While Sacramento has conceded that it is facing an unprecedented homelessness crisis, city attorneys say that D.A. Thien Ho lacks the authority to raise a complaint against the Golden State’s capital city.
Sacramento has asked a Superior Court to dismiss a lawsuit filed by District Attorney Thien Ho, who has accused the city of failing to adequately address an unprecedented homelessness crisis.
According to The Sacramento Bee, the city now claims that Ho exceeded his authority as a county-level prosecutor and has no evidence to support his allegations.
“The filing in this case is deeply flawed, and, from a legal perspective, is unsound from every angle,” City Attorney Susan Alcala Wood said in a statement. “It fails the most primary tests in terms of its legality and viability.”
“We believe the court will see this and correctly bring an end to a case that can’t hope to achieve anything beyond staggering expense to taxpayers and a drain on both City and court resources.”
As LegalReader.com has reported before, Ho filed his own lawsuit against the city in September, saying that Sacramento has not done enough to halt the spread of homeless encampments throughout the Californian capital.
In his complaint, Ho noted that, while the local government permits overnight camping adjacent to some of its own properties, it clears sidewalks during business hours—a courtesy rarely extended in residential neighborhoods and commercial districts.
While Sacramento has not objected to Ho’s claims of a burgeoning homelessness crisis, the city did say that the D.A. ignored “numerous, laudable” efforts by the city to find solutions.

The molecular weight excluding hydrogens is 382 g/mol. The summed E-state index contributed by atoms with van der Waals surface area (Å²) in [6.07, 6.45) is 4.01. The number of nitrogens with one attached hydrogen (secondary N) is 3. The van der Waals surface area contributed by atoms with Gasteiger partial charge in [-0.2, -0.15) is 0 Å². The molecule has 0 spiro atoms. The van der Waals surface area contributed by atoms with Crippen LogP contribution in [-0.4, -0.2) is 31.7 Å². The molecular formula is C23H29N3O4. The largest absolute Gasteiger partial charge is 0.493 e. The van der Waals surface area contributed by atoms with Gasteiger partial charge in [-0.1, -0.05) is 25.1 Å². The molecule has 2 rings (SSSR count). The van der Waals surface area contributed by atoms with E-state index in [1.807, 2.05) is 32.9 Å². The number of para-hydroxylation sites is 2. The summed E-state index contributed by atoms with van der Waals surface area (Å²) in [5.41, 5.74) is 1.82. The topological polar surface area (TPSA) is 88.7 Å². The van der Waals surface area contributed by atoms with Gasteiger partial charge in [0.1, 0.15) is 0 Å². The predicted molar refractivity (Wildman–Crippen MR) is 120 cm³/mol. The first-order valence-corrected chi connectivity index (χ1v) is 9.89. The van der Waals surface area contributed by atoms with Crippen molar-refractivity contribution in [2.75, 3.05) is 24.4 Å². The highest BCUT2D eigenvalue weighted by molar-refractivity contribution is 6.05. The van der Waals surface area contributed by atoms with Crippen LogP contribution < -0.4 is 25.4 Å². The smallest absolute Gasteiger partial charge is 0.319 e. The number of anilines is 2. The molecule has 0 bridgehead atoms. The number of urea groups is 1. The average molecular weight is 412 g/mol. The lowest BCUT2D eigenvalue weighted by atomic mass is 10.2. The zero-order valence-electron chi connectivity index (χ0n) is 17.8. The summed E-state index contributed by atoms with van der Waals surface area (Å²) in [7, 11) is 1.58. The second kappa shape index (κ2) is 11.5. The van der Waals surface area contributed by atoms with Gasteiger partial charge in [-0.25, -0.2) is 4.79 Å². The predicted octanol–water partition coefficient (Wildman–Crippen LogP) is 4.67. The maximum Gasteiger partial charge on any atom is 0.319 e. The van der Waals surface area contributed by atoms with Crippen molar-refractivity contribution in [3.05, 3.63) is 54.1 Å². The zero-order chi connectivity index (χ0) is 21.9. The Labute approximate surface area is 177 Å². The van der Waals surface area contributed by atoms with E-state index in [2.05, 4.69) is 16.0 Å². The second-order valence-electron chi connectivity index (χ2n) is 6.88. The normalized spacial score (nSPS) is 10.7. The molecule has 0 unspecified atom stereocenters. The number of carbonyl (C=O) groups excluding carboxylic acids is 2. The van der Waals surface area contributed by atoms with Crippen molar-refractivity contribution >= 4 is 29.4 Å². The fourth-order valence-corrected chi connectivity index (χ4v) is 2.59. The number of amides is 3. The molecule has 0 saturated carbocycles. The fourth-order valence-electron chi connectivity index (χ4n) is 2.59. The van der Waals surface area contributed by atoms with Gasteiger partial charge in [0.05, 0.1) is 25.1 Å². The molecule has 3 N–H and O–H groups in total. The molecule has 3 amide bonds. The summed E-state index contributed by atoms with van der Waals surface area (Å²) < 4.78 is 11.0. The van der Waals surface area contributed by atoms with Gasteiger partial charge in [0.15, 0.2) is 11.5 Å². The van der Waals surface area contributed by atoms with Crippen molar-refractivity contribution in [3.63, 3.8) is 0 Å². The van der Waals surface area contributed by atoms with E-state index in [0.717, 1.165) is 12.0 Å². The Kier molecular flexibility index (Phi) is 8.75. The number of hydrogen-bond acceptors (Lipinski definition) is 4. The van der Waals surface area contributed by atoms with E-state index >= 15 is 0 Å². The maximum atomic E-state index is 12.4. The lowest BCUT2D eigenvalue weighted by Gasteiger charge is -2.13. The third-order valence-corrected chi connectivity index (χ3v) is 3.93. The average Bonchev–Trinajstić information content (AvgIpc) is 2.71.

“Sacramento County District Attorney Thien Ho’s complaint is as surprising as it is novel,” the city’s motion says. “But those are not admirable qualities when they lead to a waste of government and judicial resources.”
“This [motion] is necessary to stem further waste of those resources, because underlying the complaint’s novelty is its legal untenability.”
Sacramento insists, for instance, that it “neither caused nor assisted in causing the allegedly criminal acts that are the gravamen of the D.A.’s complaint,” and that the city is further entitled to immunity from Ho’s litigation.
“The homelessness crisis and its effects are not fit for judicial resolution through this lawsuit,” the motion claims. “This is practically and politically true.”
“It is also legally true that this lawsuit is inappropriate,” it adds. “The complaint is constitutional overreach. […] Besides the self-evident oxymoronic nature of the D.A. asserting private claims on behalf of the People, he has exceeded the powers granted to him by the state constitution and the California Legislature.”
Ho, though, says that the motion amounts to a “common and expected legal tactic” to delay litigation.
“Our office will be filing a response in court,” he said. “The Sacramento District Attorney’s Office remains steadfast in our mission to protect public safety and we will continue to do our part to ensure that the unhoused are not left forgotten on the streets and that all residents of Sacramento live in a safe and just community.”